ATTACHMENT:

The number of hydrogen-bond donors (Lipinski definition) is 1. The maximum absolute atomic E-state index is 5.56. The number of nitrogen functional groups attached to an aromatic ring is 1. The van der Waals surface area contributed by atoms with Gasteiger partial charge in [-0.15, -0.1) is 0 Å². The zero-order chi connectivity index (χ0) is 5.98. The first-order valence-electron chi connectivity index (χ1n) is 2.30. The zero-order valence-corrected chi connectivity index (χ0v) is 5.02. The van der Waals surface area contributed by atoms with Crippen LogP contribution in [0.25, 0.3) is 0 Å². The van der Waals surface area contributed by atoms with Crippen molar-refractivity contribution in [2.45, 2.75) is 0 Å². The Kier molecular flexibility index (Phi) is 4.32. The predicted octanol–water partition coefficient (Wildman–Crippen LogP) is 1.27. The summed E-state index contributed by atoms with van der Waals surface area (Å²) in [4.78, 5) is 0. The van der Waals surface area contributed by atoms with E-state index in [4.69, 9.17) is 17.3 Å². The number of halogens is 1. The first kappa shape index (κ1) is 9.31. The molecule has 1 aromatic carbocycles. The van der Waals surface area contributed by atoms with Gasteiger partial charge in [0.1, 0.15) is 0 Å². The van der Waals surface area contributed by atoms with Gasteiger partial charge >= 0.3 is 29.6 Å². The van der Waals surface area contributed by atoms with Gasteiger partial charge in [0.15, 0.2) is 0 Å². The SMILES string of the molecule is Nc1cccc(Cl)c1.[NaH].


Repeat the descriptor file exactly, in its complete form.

The number of hydrogen-bond donors (Lipinski definition) is 1. The maximum absolute atomic E-state index is 5.56. The number of nitrogen functional groups attached to an aromatic ring is 1. The van der Waals surface area contributed by atoms with Gasteiger partial charge in [-0.15, -0.1) is 0 Å². The zero-order chi connectivity index (χ0) is 5.98. The first-order valence-electron chi connectivity index (χ1n) is 2.30. The zero-order valence-corrected chi connectivity index (χ0v) is 5.02. The van der Waals surface area contributed by atoms with Crippen LogP contribution in [0.25, 0.3) is 0 Å². The van der Waals surface area contributed by atoms with Crippen molar-refractivity contribution in [2.45, 2.75) is 0 Å². The Kier molecular flexibility index (Phi) is 4.32. The predicted octanol–water partition coefficient (Wildman–Crippen LogP) is 1.27. The summed E-state index contributed by atoms with van der Waals surface area (Å²) in [4.78, 5) is 0. The van der Waals surface area contributed by atoms with E-state index in [4.69, 9.17) is 17.3 Å². The number of halogens is 1. The first kappa shape index (κ1) is 9.31. The molecule has 1 aromatic carbocycles. The van der Waals surface area contributed by atoms with Gasteiger partial charge in [0.1, 0.15) is 0 Å². The van der Waals surface area contributed by atoms with Gasteiger partial charge >= 0.3 is 29.6 Å². The van der Waals surface area contributed by atoms with Gasteiger partial charge in [0.15, 0.2) is 0 Å². The SMILES string of the molecule is Nc1cccc(Cl)c1.[NaH].